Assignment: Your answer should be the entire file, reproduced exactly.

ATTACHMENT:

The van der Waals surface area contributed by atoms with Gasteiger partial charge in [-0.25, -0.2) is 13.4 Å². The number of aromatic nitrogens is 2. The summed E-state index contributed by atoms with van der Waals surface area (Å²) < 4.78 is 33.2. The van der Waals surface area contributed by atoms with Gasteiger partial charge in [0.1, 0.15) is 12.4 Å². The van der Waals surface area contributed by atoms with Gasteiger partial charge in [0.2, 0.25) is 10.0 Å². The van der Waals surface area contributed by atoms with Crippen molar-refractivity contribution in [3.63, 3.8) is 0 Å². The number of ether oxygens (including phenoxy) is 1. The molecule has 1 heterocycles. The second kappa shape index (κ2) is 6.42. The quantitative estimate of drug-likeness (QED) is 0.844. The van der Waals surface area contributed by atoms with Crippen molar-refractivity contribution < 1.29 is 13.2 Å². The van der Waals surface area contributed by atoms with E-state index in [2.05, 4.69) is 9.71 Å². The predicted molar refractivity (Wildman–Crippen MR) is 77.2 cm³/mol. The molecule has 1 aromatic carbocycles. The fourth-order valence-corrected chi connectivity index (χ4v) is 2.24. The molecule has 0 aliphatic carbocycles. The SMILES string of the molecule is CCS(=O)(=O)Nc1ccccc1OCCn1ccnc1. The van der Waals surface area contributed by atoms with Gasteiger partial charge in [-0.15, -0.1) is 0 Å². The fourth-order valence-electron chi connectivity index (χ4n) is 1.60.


The van der Waals surface area contributed by atoms with Gasteiger partial charge in [-0.25, -0.2) is 13.4 Å². The number of aromatic nitrogens is 2. The summed E-state index contributed by atoms with van der Waals surface area (Å²) < 4.78 is 33.2. The van der Waals surface area contributed by atoms with Gasteiger partial charge in [0.1, 0.15) is 12.4 Å². The van der Waals surface area contributed by atoms with Gasteiger partial charge in [0.2, 0.25) is 10.0 Å². The van der Waals surface area contributed by atoms with Crippen molar-refractivity contribution in [3.63, 3.8) is 0 Å². The number of ether oxygens (including phenoxy) is 1. The molecule has 1 heterocycles. The second kappa shape index (κ2) is 6.42. The quantitative estimate of drug-likeness (QED) is 0.844. The van der Waals surface area contributed by atoms with Crippen molar-refractivity contribution < 1.29 is 13.2 Å². The van der Waals surface area contributed by atoms with E-state index in [2.05, 4.69) is 9.71 Å². The predicted molar refractivity (Wildman–Crippen MR) is 77.2 cm³/mol. The molecule has 1 aromatic carbocycles. The fourth-order valence-corrected chi connectivity index (χ4v) is 2.24. The molecule has 0 aliphatic carbocycles. The SMILES string of the molecule is CCS(=O)(=O)Nc1ccccc1OCCn1ccnc1. The van der Waals surface area contributed by atoms with Gasteiger partial charge in [-0.15, -0.1) is 0 Å². The fourth-order valence-electron chi connectivity index (χ4n) is 1.60.